Group Therapy and Skills Clinics
What is Group Therapy?
Therapy groups are a form of psychotherapy, focusing on developing insight and behavior change. Five to eight group members meet with one or two group therapists once per week for 90 minutes throughout the semester. These small groups of students meet and share common concerns, explore personal issues, and learn new skills under the guidance of one or two professional leaders. CAPS offers general therapy groups for all students, groups for particular populations (e.g., graduate students, undergraduate students, men, women, students diagnosed with autism, and other underrepresented populations), and groups for particular concerns (e.g. sexual assault, eating disorders, grief/loss, social anxiety).
During the remote learning period CAPS groups and skills clinics are held online via Zoom. Read on for information about eligibility for CAPS online groups and skills clinics.
Am I eligible for an Online Group or Skills Clinic at CAPS?
Individuals eligible for tele-counseling at CAPS must:
• Be enrolled part-time or full-time at Penn State University, University Park (exceptions for summer sessions may apply)
• Be located in Pennsylvania
• Have a stable internet connection
• Have access to a webcam
• Have a private location for attending scheduled appointments with no distractions
Not eligible? CAPS can still help you navigate to services that can meet your needs! Call us at (814) 863-0395.
What is a Skills Clinic?
Skills Clinics are a brief, structured form of group counseling. In a Skills Clinic five to eight members meet for 90 minutes once per week for three to four sessions/weeks. Topics are specific to presenting concerns (e.g. stress, anxiety, perfectionism, eating disorders) and skills that can be developed as a result of attending these clinics (e.g. mindfulness, self-compassion, relationship effectiveness). The primary goal of Skill Clinics is to offer specific strategies students learn to implement in their daily lives for managing distress and improving day-to-day functioning and effectiveness.
How do I join a Therapy Group or Skills Clinic?
A referral to a therapy group or skills clinic needs to be made through a provider at CAPS. If you are not currently involved in CAPS services, call CAPS to schedule a phone screening. If you are currently involved in CAPS services, speak to your provider. In most cases, a meeting with the group's therapist is scheduled prior to joining. This screening helps to determine whether a group is likely to meet your needs and whether you will fit well with a particular group's composition.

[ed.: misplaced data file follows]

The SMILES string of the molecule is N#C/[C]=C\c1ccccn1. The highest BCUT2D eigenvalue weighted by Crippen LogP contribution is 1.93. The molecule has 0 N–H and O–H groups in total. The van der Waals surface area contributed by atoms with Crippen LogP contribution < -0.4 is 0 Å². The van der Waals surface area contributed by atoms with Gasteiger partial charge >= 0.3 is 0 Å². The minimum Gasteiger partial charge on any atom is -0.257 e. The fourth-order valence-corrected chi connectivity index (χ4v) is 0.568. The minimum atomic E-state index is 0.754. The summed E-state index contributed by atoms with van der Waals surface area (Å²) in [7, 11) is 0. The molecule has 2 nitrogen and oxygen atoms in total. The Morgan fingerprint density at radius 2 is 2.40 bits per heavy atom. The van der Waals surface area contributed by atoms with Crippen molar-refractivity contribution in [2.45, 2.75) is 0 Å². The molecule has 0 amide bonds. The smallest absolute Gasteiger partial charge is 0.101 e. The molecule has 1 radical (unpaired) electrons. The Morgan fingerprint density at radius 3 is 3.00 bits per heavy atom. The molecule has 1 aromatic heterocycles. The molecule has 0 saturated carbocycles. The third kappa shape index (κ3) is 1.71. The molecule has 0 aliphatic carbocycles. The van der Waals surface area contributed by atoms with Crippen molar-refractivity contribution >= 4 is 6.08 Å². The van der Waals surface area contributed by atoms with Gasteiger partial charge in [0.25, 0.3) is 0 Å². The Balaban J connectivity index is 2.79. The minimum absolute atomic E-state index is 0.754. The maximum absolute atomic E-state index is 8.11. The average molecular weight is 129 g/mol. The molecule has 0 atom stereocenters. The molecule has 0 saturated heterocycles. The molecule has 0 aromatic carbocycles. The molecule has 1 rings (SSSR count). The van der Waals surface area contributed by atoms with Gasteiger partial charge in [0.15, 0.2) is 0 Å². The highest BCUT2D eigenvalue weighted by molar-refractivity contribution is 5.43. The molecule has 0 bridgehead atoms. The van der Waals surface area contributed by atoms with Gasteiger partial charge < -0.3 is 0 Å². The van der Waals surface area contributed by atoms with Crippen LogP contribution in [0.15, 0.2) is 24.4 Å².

Once a group forms, it is often closed to new referrals for that semester. During group sessions, members discuss issues and offer support and feedback to one another. Personal growth stemming from these interactions is essential to the group process. Group members are committed to learning about themselves and their relationships. Attendance at all sessions is expected.
The starting dates for the groups and clinics will vary. There are no fees to engage in therapy groups or skills clinics. Confidentiality is strictly respected. Detailed information about confidentiality and other tele-counseling expectations will be reviewed during your pre-group meeting.
Drop-In Support Groups
CAPS also offers Drop-In Support Groups throughout the academic year. Intended to be support-focused for specific populations in the Penn State student community, these groups do not require a referral from a CAPS provider. Students can review the drop-in group options and stop on by at the respective group time/location with no long term commitment expected.
What Clients Say About Group Therapy
What did you like about this group?
- "Everyone made me feel welcome to come and open up, despite how hard this normally is for me."
- "I love the people and how I can speak my mind with no judgment. I feel good afterward."
- "I did not have to worry about being judged in this group."
In what ways did you learn about yourself or how you relate to others from this group?
- "I learned that I internalize, and others may not even know I'm hurting."
- "I'm not alone and my thoughts and actions aren't wrong or crazy."
- "I opened up a lot more than I thought I would and I learned a good deal about how I compare to others with my emotions and how we can all help each other."
How was group different than what you expected?
- "I felt it was easier to discuss things that are normally difficult for me to discuss."
- "I was afraid of opening up to so many people, but it was not so bad."
What would you tell other students who might be hesitant to join a therapy group?
- "It's a little scary but totally worth it and it helps you get better."
- "I credit group with my many successes at PSU. It helped me through tough times."
- "People aren't there to judge you. If you feel alone with your problems, it is good to see that other people have them too."
- "Group is the best way to explore one of the most important and pervasive parts of life: other people and your interactions with them."